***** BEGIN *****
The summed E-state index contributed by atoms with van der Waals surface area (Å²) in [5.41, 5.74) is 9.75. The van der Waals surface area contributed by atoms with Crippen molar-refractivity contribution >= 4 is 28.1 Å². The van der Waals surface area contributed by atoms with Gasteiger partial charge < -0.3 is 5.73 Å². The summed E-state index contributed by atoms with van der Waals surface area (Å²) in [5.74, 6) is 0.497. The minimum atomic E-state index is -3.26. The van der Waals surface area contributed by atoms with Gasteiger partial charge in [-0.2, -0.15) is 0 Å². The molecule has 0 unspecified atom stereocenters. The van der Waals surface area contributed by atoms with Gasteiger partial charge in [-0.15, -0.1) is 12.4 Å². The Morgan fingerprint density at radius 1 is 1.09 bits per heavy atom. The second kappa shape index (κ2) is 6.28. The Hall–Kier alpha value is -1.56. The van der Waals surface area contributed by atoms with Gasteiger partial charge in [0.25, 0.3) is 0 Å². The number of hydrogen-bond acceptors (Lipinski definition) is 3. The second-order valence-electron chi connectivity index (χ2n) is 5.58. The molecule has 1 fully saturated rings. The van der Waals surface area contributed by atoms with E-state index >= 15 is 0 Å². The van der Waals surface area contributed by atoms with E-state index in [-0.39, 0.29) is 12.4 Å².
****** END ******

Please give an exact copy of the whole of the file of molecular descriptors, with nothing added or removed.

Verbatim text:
The summed E-state index contributed by atoms with van der Waals surface area (Å²) in [5.41, 5.74) is 9.75. The van der Waals surface area contributed by atoms with Crippen molar-refractivity contribution >= 4 is 28.1 Å². The van der Waals surface area contributed by atoms with Gasteiger partial charge < -0.3 is 5.73 Å². The summed E-state index contributed by atoms with van der Waals surface area (Å²) in [5.74, 6) is 0.497. The minimum atomic E-state index is -3.26. The van der Waals surface area contributed by atoms with Gasteiger partial charge in [-0.2, -0.15) is 0 Å². The molecule has 0 unspecified atom stereocenters. The van der Waals surface area contributed by atoms with Gasteiger partial charge in [-0.15, -0.1) is 12.4 Å². The Morgan fingerprint density at radius 1 is 1.09 bits per heavy atom. The second kappa shape index (κ2) is 6.28. The Hall–Kier alpha value is -1.56. The van der Waals surface area contributed by atoms with Gasteiger partial charge in [0.25, 0.3) is 0 Å². The number of hydrogen-bond acceptors (Lipinski definition) is 3. The second-order valence-electron chi connectivity index (χ2n) is 5.58. The molecule has 1 fully saturated rings. The van der Waals surface area contributed by atoms with E-state index >= 15 is 0 Å². The van der Waals surface area contributed by atoms with E-state index in [-0.39, 0.29) is 12.4 Å².